This week, the designated arbiter of such matters declared that the United States economy officially entered a recession in February. And no sooner had the National Bureau of Economic Research made its determination, many analysts declared the downturn to be already over.
Say what? Some 40 million Americans lost their jobs in the weeks following the shutdown of most parts of the U.S. economy in March, while millions more were deemed by the U.S. Bureau of Labor Statistics to be “employed but absent from work” as a result of federal wage subsidies. Several more million workers saw their hours slashed by half or more.
On this side of the border, the 75-per-cent Canada Emergency Wage Subsidy (CEWS) has allowed about two million Canadians to remain on the job even though their employers are not operating at anywhere near capacity levels. That figure is far below the number of people Prime Minister Justin Trudeau’s government expected to be helped by the CEWS, suggesting many cash-starved businesses cannot afford to pay even 25 per cent of worker salaries.
Another eight million Canadians have come to depend on the $2000-a-month Canada Emergency Response Benefit (CERB) to get by. Ottawa will need to extend the CERB beyond its July expiry date, perhaps until the end of the year, to help millions of gig workers for whom there are no jobs.
And some excitable Wall Street types think this recession is over? That the gradual reopening of the North American economy means that happy days will soon be here again?
Think again. Except for hair salons, which face a weeks-long backlog of clients, most other service-sector businesses can expect months of sluggish demand. Many such businesses will discover they are no longer viable in a world ruled by strict physical-distancing and sanitization protocols, all while cash-poor consumers are watching every penny.
It does not really matter if the recession is technically over. All that means is, things aren’t getting worse, for now. But we remain in a very deep hole, perhaps the deepest in a century. Even if the economy begins to grow again soon, it is likely to remain significantly smaller at the end of 2021 than it was at the beginning of 2020.
What began as a supply shock stemming from the forced closings of businesses has been transformed into a demand shock, as job insecurity slashes consumer confidence and purchasing power, and debt loads that looked manageable only a few months ago suddenly become unsustainable.
The government-mandated shutdowns aimed at slowing the spread of the deadly coronavirus have saved countless lives around the world. But they have also put millions more at risk due to joblessness, poverty, hunger, deferred medical care and depression. Even the best intentions can lead to undesirable outcomes, as evidence linking the CERB to an increase in overdose deaths mounts. It will be up to historians to determine whether we botched it.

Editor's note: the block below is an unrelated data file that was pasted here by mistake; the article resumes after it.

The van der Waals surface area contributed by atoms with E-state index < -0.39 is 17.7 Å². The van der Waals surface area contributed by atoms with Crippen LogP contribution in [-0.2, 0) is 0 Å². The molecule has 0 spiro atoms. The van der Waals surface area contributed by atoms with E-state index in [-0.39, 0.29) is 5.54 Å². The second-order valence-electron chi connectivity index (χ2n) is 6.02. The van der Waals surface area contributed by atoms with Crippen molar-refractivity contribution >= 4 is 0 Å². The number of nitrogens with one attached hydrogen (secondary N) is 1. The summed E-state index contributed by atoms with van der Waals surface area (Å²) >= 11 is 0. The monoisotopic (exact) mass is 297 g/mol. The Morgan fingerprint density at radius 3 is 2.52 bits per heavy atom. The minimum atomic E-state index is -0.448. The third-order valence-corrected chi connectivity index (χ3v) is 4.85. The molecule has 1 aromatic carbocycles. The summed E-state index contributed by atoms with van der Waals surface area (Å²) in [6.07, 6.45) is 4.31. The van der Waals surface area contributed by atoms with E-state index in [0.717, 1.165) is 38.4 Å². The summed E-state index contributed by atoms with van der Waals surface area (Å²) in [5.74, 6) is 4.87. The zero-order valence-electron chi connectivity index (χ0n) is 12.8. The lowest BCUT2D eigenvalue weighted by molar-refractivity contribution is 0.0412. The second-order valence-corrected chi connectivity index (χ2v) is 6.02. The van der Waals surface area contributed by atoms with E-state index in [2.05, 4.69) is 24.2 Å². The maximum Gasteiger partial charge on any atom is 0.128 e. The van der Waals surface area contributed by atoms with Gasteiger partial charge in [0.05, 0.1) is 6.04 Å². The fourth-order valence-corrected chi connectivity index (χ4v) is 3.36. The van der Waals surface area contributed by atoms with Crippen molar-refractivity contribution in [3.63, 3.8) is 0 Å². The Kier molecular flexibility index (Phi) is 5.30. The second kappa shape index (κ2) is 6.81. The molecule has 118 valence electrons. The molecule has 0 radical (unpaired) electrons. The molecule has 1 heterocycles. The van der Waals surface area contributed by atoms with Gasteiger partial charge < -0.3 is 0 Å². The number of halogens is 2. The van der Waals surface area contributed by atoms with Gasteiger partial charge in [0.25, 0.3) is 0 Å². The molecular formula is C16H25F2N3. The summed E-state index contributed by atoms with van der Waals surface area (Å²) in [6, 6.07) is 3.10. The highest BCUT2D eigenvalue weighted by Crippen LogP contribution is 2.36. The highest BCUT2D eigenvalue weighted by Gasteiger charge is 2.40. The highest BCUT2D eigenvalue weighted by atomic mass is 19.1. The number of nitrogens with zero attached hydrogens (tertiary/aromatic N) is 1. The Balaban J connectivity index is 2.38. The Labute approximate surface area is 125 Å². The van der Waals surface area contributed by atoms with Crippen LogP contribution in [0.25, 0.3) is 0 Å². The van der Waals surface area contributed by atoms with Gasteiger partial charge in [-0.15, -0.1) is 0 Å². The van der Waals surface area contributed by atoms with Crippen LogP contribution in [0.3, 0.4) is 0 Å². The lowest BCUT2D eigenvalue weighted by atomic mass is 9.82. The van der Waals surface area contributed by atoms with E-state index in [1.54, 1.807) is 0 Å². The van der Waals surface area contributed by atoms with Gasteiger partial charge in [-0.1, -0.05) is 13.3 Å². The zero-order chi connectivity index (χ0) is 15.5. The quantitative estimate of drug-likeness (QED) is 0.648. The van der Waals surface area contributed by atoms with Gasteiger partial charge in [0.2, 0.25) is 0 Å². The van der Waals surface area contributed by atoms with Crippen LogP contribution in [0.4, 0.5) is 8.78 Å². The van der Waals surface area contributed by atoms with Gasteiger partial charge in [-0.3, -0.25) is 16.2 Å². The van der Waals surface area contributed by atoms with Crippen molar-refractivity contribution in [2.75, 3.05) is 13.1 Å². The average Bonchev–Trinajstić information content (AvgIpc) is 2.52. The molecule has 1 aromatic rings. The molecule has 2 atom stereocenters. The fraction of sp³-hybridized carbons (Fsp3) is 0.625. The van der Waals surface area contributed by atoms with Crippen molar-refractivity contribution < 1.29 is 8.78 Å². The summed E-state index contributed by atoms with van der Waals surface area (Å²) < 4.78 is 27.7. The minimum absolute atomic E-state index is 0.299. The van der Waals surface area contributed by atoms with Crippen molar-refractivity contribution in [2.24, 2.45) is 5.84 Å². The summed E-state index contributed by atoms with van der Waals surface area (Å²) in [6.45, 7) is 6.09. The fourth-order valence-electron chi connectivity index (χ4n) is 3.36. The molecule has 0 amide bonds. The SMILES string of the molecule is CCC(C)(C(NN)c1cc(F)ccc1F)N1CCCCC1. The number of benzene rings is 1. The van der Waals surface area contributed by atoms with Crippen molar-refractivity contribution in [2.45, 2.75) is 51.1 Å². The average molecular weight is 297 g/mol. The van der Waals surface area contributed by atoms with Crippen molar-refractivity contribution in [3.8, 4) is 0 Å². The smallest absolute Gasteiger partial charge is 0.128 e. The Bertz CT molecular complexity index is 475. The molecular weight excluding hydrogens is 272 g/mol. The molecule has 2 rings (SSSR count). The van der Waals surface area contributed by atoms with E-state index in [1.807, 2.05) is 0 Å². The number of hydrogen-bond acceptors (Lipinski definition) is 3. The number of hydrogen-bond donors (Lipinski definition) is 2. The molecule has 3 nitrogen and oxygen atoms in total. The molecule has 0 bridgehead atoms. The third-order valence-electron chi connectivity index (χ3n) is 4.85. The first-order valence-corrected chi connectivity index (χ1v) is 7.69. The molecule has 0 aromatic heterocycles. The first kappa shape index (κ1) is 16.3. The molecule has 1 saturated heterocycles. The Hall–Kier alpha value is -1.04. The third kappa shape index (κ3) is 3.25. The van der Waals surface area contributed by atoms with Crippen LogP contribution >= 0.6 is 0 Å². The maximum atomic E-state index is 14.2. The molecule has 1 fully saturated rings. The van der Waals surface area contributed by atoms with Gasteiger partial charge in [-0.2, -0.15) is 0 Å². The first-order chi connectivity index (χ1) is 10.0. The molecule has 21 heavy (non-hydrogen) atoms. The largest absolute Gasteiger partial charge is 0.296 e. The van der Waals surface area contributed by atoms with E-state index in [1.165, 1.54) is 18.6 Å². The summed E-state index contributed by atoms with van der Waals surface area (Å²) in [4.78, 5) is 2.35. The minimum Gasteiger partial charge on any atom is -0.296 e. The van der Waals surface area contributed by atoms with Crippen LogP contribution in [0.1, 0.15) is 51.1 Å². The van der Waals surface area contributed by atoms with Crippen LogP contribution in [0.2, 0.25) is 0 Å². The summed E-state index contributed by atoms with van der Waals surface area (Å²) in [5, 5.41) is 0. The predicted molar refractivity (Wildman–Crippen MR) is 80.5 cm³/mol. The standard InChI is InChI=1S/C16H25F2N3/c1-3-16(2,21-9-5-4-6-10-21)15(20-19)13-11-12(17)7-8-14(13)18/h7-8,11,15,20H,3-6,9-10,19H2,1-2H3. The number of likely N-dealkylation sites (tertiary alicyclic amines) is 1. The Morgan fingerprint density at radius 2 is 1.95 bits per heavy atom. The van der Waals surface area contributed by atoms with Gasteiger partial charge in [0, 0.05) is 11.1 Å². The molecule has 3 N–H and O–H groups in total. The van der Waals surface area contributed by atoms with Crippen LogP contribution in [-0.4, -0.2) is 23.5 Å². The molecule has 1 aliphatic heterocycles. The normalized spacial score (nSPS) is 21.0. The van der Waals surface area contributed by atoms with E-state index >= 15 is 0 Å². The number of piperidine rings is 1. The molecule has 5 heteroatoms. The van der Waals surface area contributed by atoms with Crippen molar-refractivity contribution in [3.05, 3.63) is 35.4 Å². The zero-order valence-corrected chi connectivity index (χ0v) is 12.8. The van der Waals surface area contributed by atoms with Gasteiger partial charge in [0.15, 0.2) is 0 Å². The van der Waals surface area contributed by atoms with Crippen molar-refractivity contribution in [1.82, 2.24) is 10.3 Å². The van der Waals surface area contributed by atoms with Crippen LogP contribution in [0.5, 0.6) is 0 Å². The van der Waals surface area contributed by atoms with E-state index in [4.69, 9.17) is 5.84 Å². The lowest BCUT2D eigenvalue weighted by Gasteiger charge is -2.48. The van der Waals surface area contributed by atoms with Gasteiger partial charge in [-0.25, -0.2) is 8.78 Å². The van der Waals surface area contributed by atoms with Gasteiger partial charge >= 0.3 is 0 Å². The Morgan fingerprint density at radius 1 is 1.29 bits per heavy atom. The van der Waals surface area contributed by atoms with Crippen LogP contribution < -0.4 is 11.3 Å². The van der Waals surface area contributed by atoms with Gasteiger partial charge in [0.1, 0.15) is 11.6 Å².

“We’re doing a fair job of getting through these first few months, more than a fair job,” Federal Reserve Chairman Jerome Powell said this week as he delivered a downbeat assessment of the months to come. "The question is that group of people that can’t go back to work quickly, what about them? "
Indeed, what about them? If the Fed and U.S. Congress have nearly unlimited monetary and fiscal firepower, with the U.S. dollar’s status as a global-reserve currency likely to be strengthened in this crisis, the same cannot be said of the Bank of Canada and our federal government. Many advocates of Modern Monetary Theory might posit otherwise, but their hypotheses have never been tested in the real world (outside of failed states) and it would be beyond risky to try now. Both Ottawa and the central bank are already testing the limits.
“Interest rates are at historic lows, Glen,” Mr. Trudeau replied this week to a CTV News reporter who asked him if he had a plan for dealing with all the debt his government is taking on to deal with the pandemic-related downturn. The response betrayed a basic misunderstanding of the workings of financial markets, which can be fickle friends to deficit-spending governments. They will turn on you on a dime once they decide you have crossed the line.
The reason interest rates are low is because central banks have artificially kept them there, distorting the prices of just about everything from stocks and houses to government bonds. Canada’s central bank is now buying up federal bonds and provincial-debt securities, effectively printing money, all while promising to stop the presses when the economy picks up.
Let’s just hope the markets don’t try to call its bluff before that happens.
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